The Brunford Town Hall clock was just chiming half-past three as Tom Pollard left his home in Dixon Street and made his way towards the Thorn and Thistle public-house. It was not Tom's intention to stay long at the Thorn and Thistle, as he had other plans in view, nevertheless something drew him there. He crossed the tram lines in St. George's Street, and, having stopped to exchange some rustic jokes with some lads who stood at the corner of the street, he hurried across the open space and quickly stood on the doorsteps of the public-house.
The weather was gloriously fine, and for a wonder the air in the heart of the town was pure and clear. That was accounted for by the fact that it was Sunday, and the mills were idle. Throughout the week-days, both in summer and in winter, the atmosphere of Brunford is smoke laden, while from a hundred mills steamy vapours are emitted which makes that big manufacturing town anything but a health resort. Tom was making his way up the passage towards the bar, when the door opened and a buxom, bold-eyed, red-cheeked girl of about twenty-four stopped him.
"You're late, Tom," she said.
"Am I?" replied Tom. "I didn't mean to be."
"I was thinking you weren't coming at all. Some young men I know of wouldn't have been late if I'd said to them what I said to you on Friday night." Then she looked at him archly.
"I couldn't get away before," replied Tom. Evidently he was not quite comfortable, and he did not return the girl's glances with the warmth she desired.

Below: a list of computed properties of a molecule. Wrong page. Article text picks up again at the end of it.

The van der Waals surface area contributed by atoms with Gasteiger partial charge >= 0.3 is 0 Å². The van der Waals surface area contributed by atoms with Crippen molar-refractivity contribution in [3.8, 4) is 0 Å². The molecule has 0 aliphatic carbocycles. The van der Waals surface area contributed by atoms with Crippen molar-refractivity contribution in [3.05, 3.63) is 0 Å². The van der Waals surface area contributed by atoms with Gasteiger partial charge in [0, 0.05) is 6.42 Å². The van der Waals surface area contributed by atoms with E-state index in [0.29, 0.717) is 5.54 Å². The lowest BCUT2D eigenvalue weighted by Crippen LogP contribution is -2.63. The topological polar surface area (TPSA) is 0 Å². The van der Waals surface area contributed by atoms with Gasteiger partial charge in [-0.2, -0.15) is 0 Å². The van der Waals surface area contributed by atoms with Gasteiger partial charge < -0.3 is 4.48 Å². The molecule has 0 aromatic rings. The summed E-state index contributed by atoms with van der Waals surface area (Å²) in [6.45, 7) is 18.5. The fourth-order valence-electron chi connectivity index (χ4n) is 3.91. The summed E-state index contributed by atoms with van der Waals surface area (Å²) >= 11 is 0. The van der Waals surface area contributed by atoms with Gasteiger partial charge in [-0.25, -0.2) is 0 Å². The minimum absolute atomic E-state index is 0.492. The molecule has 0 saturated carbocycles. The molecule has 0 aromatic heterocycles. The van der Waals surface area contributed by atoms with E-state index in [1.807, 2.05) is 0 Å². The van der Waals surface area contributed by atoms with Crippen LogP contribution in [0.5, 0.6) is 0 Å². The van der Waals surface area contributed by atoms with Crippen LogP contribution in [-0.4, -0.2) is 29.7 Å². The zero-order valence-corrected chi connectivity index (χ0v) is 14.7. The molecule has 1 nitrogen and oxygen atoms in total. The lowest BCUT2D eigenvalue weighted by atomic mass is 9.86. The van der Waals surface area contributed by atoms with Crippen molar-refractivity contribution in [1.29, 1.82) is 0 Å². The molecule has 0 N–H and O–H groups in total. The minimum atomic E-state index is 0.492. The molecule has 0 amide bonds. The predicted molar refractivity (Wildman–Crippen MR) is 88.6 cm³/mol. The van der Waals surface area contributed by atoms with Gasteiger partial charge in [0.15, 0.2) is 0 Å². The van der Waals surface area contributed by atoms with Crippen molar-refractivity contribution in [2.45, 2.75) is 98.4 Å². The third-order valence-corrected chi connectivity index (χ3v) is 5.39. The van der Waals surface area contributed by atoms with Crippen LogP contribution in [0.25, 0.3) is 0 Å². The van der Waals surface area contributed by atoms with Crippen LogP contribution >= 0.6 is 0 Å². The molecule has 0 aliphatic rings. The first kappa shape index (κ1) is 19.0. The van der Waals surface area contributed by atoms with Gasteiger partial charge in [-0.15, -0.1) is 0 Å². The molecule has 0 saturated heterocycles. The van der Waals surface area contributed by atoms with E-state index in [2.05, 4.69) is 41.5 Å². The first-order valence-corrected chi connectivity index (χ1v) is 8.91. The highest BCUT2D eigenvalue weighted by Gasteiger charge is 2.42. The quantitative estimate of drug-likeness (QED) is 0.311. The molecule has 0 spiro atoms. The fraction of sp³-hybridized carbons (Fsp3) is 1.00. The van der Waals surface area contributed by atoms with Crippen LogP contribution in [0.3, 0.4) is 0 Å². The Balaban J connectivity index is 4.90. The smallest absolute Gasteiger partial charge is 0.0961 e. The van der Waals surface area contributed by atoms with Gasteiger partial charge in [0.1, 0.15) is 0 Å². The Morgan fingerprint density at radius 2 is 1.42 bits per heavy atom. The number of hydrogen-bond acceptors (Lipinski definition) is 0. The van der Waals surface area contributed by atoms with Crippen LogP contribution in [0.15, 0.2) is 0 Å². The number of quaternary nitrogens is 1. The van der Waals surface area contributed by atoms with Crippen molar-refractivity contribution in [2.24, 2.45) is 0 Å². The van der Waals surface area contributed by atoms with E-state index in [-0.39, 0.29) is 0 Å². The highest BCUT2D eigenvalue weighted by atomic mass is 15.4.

"Anyhow I am free till half-past five," she went on. "I don't know what father and mother would say if they knew I was walking out with you; but I don't mind. Do you like my new dress, Tom?"
Tom looked at her admiringly; there was no doubt that, after her own order, she was a striking-looking girl, and her highly coloured attire was quite in accord with her complexion.
"Jim Scott was here half an hour ago," she went on; "he badly wanted me to go with him, but I wouldn't."
Tom looked more uncomfortable than ever; he remembered the purpose for which he had set out, and was sorry that he had called at the Thorn and Thistle at all, even although the girl evidently favoured him more than any of her other admirers.
"I just called to say I couldn't come for a walk with you this afternoon," he said, looking on the ground. "You see I have an appointment."
"Appointment!" cried the girl. "Who with?"
"Oh, with no one in particular; only I must keep it."
The girl's eyes flashed angrily. "Look here," she cried, "you are still sweet on Alice Lister; I thought you had given up all that Sunday-school lot."
"Well, I have noan been to Sunday School," said Tom.
"Ay, but you're going to meet Alice Lister now, and that is why you can't go wi' me." Evidently the girl was very angry, and a look of jealousy flashed from her eyes. Still there could be no doubt that she was very fond of Tom and meant if possible to capture him.
"I can't go out wi' you this afternoon, and—and——but there, I'm off."
For a moment the girl seemed on the point of speaking to him still more angrily, and perhaps of bidding him to leave her for good....